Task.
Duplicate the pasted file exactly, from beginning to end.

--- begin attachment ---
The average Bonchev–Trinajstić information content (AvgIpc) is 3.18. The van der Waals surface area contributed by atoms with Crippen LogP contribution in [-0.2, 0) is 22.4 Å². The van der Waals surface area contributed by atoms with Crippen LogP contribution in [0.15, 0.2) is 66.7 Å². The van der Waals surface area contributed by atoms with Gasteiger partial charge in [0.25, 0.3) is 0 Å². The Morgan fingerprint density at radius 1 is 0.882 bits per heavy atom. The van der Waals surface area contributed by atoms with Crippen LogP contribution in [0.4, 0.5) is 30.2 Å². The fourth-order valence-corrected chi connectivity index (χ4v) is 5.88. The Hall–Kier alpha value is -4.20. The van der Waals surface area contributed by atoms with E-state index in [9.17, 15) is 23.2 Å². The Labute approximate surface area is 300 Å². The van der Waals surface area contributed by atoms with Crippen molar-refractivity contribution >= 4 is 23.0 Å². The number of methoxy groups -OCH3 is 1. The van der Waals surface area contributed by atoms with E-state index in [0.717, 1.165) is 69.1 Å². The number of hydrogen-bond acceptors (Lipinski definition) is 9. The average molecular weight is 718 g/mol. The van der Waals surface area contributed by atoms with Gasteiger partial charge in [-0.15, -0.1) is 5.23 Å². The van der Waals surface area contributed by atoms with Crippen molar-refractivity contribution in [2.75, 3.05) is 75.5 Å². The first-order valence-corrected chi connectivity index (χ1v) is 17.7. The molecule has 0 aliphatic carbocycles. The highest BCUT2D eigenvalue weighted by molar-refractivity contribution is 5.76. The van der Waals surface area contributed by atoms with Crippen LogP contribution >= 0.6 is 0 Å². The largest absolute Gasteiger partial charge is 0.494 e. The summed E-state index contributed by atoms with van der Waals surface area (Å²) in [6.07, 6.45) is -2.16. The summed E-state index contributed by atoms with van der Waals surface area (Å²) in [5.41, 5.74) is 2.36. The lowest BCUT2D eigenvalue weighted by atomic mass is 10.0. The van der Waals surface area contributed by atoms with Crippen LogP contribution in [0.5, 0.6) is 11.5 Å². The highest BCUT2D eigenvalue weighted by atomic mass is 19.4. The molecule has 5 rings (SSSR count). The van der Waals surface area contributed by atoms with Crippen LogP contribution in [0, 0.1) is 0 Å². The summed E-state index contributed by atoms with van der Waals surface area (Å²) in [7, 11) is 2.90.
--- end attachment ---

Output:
The average Bonchev–Trinajstić information content (AvgIpc) is 3.18. The van der Waals surface area contributed by atoms with Crippen LogP contribution in [-0.2, 0) is 22.4 Å². The van der Waals surface area contributed by atoms with Crippen LogP contribution in [0.15, 0.2) is 66.7 Å². The van der Waals surface area contributed by atoms with Gasteiger partial charge in [0.25, 0.3) is 0 Å². The Morgan fingerprint density at radius 1 is 0.882 bits per heavy atom. The van der Waals surface area contributed by atoms with Crippen LogP contribution in [0.4, 0.5) is 30.2 Å². The fourth-order valence-corrected chi connectivity index (χ4v) is 5.88. The Hall–Kier alpha value is -4.20. The van der Waals surface area contributed by atoms with E-state index in [9.17, 15) is 23.2 Å². The Labute approximate surface area is 300 Å². The van der Waals surface area contributed by atoms with Crippen molar-refractivity contribution >= 4 is 23.0 Å². The number of methoxy groups -OCH3 is 1. The van der Waals surface area contributed by atoms with E-state index in [0.717, 1.165) is 69.1 Å². The number of hydrogen-bond acceptors (Lipinski definition) is 9. The average molecular weight is 718 g/mol. The van der Waals surface area contributed by atoms with Gasteiger partial charge in [-0.15, -0.1) is 5.23 Å². The van der Waals surface area contributed by atoms with Crippen molar-refractivity contribution in [2.75, 3.05) is 75.5 Å². The first-order valence-corrected chi connectivity index (χ1v) is 17.7. The molecule has 0 aliphatic carbocycles. The highest BCUT2D eigenvalue weighted by molar-refractivity contribution is 5.76. The van der Waals surface area contributed by atoms with Crippen LogP contribution >= 0.6 is 0 Å². The largest absolute Gasteiger partial charge is 0.494 e. The summed E-state index contributed by atoms with van der Waals surface area (Å²) in [6.07, 6.45) is -2.16. The summed E-state index contributed by atoms with van der Waals surface area (Å²) in [5.41, 5.74) is 2.36. The lowest BCUT2D eigenvalue weighted by atomic mass is 10.0. The van der Waals surface area contributed by atoms with Crippen LogP contribution in [0.5, 0.6) is 11.5 Å². The highest BCUT2D eigenvalue weighted by atomic mass is 19.4. The molecule has 5 rings (SSSR count). The van der Waals surface area contributed by atoms with Crippen LogP contribution in [0, 0.1) is 0 Å². The summed E-state index contributed by atoms with van der Waals surface area (Å²) in [7, 11) is 2.90.